Jennifer Lee is a complete jazz musician. She sings with bebop precision and affecting feeling, she plays both piano and guitar with a comprehensive knowledge of jazz harmony, and she has a huge repertoire of standards, Brazilian bossas, little known classics, and original songs. You might argue, in fact, that she’s a Bay Area Diana Krall.
Except for one thing: she’s not famous. Not even close. She’s not even married to Elvis Costello. She’s just very, very good.
Almost There, Yet So Far Away
Two months ago, Jennifer Lee played for the first time at Yoshi’s, the top jazz club in the Bay Area. “It was better than I imagined it—a full house with so many people from all my different communities. I usually have to shake off some nervousness, but at Yoshi’s I was comfortable from the start.” After a long road, including making her sterling new recording Quiet Joy, she experienced one of what should be a string of highlights to come.
So, Lee is talented and smart and well down the road as an artist. She has two full-length recordings independently on the market and a Yoshi’s gig on her resumé. But she is at a crossroads. What do you do next to get bigger audiences, to let your music—and we’re talking about straight-up jazz here and not some Norah Jones-y hybrid that might just make you a million dollars if the right person at Starbucks Corp. falls in love with it—flower?
It is not clear that Jennifer Lee—or that anyone in her position—has a foolproof plan. “I don’t have a specific plan,” she admit. “It has a been a gradual process for me to feel confident that I belonged on that stage at Yoshi’s. I finally feel that I’ve got something special to say. I don’t have a goal of being famous, but if getting some notoriety allows me to get concert gigs and get people there, playing and making music so that all that energy is there from the audience—that’s my goal.”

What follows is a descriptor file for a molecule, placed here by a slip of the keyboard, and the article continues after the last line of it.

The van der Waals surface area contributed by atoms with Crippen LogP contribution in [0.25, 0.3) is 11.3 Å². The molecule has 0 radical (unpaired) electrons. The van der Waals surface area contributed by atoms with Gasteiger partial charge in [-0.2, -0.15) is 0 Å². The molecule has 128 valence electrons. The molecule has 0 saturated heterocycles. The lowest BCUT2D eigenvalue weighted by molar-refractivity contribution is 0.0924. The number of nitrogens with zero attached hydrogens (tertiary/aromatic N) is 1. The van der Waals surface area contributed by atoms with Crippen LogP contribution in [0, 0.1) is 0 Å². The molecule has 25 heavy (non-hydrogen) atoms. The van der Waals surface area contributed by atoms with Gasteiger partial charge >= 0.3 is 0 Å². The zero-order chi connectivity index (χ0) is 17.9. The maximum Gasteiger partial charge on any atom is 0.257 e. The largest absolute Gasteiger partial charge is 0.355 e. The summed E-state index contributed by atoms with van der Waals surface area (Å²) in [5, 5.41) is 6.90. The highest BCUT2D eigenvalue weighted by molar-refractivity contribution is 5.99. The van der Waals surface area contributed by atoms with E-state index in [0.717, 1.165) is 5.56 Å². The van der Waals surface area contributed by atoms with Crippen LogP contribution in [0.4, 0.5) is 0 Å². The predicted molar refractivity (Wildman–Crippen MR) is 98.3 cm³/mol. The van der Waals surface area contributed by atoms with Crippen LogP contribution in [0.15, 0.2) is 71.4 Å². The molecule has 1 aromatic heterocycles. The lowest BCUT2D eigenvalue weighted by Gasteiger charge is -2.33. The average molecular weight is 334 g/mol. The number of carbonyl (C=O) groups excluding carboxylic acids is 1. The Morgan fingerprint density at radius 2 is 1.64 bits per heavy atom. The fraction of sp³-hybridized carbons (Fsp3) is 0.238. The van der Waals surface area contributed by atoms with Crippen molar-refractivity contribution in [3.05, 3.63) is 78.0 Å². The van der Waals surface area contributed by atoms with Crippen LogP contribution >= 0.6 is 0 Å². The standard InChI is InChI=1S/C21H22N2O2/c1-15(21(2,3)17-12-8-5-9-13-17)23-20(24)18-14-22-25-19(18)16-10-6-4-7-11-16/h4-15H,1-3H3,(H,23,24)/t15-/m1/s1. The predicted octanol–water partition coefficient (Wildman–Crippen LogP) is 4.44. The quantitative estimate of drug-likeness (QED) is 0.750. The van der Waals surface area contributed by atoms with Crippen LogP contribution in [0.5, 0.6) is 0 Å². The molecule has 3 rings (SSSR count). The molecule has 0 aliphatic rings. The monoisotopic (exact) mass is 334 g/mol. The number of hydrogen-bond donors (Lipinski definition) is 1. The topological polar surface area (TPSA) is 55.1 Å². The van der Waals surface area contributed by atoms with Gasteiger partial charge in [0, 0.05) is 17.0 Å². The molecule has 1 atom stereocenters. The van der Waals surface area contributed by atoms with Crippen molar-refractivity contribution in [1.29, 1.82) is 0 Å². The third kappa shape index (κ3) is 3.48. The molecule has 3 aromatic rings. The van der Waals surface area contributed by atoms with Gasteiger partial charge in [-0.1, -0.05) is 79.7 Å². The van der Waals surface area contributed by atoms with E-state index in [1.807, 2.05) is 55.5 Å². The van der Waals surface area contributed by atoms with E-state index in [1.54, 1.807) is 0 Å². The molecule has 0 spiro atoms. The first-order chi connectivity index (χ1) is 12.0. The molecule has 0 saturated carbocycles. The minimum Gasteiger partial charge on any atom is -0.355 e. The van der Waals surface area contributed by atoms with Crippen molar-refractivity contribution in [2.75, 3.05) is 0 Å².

The Freedom to Sing
Lee’s story, like so many others, begins with her mom and dad. Her mom made sure she received the critical music lessons she needed, and her father’s criticism of her as a child first held her back and then let her go.
Lee took traditional piano lessons from the age of five, but they didn’t last. On a family trip to Mexico when she was eight, her parents agreed to buy her one thing. “I wanted a guitar. At which point I thought, ‘The heck with the piano!’ My mom got a teacher for me who taught me the basic folk chords. Then as a freshman in high school I started taking piano lessons again and told my mom I wanted to play jazz.”
Her mother also supplied crucial inspiration, as she owned several classic jazz records and tapes that the young Lee found captivating. “I loved them: Dakota Staton and George Shearing, the Stan Getz bossa-nova discs, the Modern Jazz Quartet playing The King and I, the soundtrack for A Man and a Woman.” Lee was exposed to classic jazz and seminal adaptations of Brazilian music, and so a life’s trajectory in music was set. The teen-aged Jennifer Lee got a teacher for the basics of jazz harmony, she applied this to her guitar as well as the piano, and she played in jazz bands in high school and then junior college.